As part of today’s FY2019 earnings call, AMD CEO Dr. Lisa Su had a few words to say about AMD’s future GPU plans – an unexpected nugget of information since we weren’t expecting AMD to reveal anything further at this time.

In short, for this year AMD is planning on both Navi product refreshes as well as parts based on the forthcoming RDNA 2 GPU architecture. To quote Lisa Su:

In 2019, we launched our new architecture in GPUs, it's the RDNA architecture, and that was the Navi based products. You should expect that those will be refreshed in 2020 - and we'll have a next generation RDNA architecture that will be part of our 2020 lineup. So we're pretty excited about that, and we'll talk more about that at our financial analyst day. On the data centre GPU side, you should also expect that we'll have some new products in the second half of this year.

All told, it looks like AMD is setting themselves up for a Vega-like release process, launching new silicon to replace their oldest existing silicon, and minting new products based on existing and/or modestly revised silicon for other parts of their product stack. This would be very similar to what AMD did in 2017, where the company launched Vega at the high-end, and refreshed the rest of their lineup with the Polaris based Radeon RX 500 series.


AMD's GPU Roadmap As Of July 2019

But as always, the devil is in the details. And for that, we’ll have to stay tuned for AMD’s financial analyst day in March.

Source: AMD FY2019 Earnings Call

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  • TheinsanegamerN - Wednesday, January 29, 2020 - link

    Performance wise they sure did. They launched a nuVega 64 (the 5700xt), the nuVega56 (the 5600xt) and the nu580 (the 5500xt). the 5500 and 5600 were both badly overpriced, maybe 10-15$ cheaper then the previous gen parts with no noticeable advantage. The high end was left high and dry. Again. Reply
  • Spunjji - Wednesday, January 29, 2020 - link

    So not what they did, then.

    Moving somebody else's goalposts is still moving the goalposts. The comment was about re-branding, not about how you personally feel aggrieved by AMD's inability to compete at the high end.
    Reply
  • nevcairiel - Wednesday, January 29, 2020 - link

    Exception that proves the rule?
    They sure did it consistently before it. And it sounds like they may go back to that.
    Reply
  • Hul8 - Wednesday, January 29, 2020 - link

    Even if AMD didn't do it with Navi, they've done rebrands and mild refreshes multiple times in the past decade. The one exception doesn't preclude them doing it now.

    The comment was was about 2020, and why they would refer to both "Navi refresh" and "RDNA2" as two distinct entities.

    Trying to figure out what's behind AMD's PR material gets much harder if you dismiss things too easily; bury your head in the sand and go "Navi wasn't a rebrands so AMD doesn't do rebrands, la-la-la-la-la-la-la..."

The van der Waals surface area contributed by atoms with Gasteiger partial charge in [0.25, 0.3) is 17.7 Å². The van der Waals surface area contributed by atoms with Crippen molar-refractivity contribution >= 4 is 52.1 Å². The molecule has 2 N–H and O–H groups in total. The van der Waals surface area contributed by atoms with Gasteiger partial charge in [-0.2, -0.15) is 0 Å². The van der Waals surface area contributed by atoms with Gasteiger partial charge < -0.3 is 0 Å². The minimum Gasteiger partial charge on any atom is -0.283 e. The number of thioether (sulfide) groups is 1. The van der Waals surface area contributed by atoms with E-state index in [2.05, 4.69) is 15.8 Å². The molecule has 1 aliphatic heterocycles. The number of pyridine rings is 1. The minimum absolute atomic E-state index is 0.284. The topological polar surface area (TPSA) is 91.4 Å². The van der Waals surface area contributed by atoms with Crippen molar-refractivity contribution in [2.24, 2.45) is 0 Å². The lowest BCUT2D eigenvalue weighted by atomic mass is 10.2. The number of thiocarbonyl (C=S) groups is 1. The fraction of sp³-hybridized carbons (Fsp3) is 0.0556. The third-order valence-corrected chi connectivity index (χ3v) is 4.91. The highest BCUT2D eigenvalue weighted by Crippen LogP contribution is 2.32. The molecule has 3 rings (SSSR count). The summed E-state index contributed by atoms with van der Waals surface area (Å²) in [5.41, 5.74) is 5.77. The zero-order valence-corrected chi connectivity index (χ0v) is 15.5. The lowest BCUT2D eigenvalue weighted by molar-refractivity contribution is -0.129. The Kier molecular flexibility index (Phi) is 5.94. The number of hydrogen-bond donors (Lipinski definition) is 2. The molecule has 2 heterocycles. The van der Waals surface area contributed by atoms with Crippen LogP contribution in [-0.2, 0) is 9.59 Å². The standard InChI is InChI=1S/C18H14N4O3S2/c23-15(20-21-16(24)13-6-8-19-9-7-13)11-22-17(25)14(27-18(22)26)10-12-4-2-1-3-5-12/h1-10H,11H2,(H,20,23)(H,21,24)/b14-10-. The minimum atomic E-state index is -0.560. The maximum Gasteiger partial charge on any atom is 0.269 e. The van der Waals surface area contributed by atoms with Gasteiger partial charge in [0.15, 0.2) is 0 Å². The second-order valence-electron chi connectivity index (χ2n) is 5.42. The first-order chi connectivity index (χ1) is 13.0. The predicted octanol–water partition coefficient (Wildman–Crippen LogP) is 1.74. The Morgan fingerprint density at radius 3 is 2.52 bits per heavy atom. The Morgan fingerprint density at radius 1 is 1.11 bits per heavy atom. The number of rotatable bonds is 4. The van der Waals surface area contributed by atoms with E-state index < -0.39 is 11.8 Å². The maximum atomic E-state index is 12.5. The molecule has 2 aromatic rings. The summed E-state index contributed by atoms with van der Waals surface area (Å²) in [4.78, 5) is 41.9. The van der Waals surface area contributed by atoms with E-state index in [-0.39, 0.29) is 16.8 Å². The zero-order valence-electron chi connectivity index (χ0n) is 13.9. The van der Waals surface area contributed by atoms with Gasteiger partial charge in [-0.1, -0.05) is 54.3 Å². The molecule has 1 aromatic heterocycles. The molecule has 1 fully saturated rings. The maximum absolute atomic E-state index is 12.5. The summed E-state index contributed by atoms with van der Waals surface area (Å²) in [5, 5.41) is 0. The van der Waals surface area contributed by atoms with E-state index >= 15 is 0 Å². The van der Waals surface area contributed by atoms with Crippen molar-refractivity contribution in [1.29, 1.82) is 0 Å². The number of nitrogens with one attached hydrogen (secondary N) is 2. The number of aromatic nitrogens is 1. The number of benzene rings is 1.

Reply
  • Korguz - Wednesday, January 29, 2020 - link

    hul8 and nvidia hasnt done this as well ?? Reply
  • Hul8 - Wednesday, January 29, 2020 - link

    Your fanboysim is showing. Why are you bringing up Nvidia, when this news item and discussion is about AMD and their plans - trying to speculate what AMD will do? Reply
  • Hul8 - Wednesday, January 29, 2020 - link

    As an aside, I've been on AMD graphics since 2014, because I felt their products and prices made the most sense for me. I'm not a big spender, though.

    I also hope they'll catch up to Nvidia across the product stack and can put up a fight even once Nvidia progresses to ~7nm.

    I just don't identify thru a company - they're all in it to make money (off us).
    Reply
  • Hul8 - Wednesday, January 29, 2020 - link

    *since 2010, actually. Forgot about the 5850... Reply
  • Korguz - Thursday, January 30, 2020 - link

    Hul8 im just point out that you seem to blame amd for rebranding.. but keep in mind, nvidia does it as well.. in some cases worse then amd
    fanboy of nvidia ? hardly, out of 6 comps have, 2 run 1060s, the other 4, amd cards, froma 5870, to a 5970.
    Reply
  • Hul8 - Thursday, January 30, 2020 - link

    @Korguz Why do you keep bringing Nvidia in this? Everyone knows their shitty practices, but they in no way redeem AMD of theirs.

    While rebrands seem to be the unavoidable reality of the GPU market - especially for OEMs, since they want constant "new" products, that doesn't mean that *each and every company* that does them shouldn't be held accountable. Each separately, and without regard to "he did it first" or "he did it too" (which are defenses only applicable to playground).
    Reply

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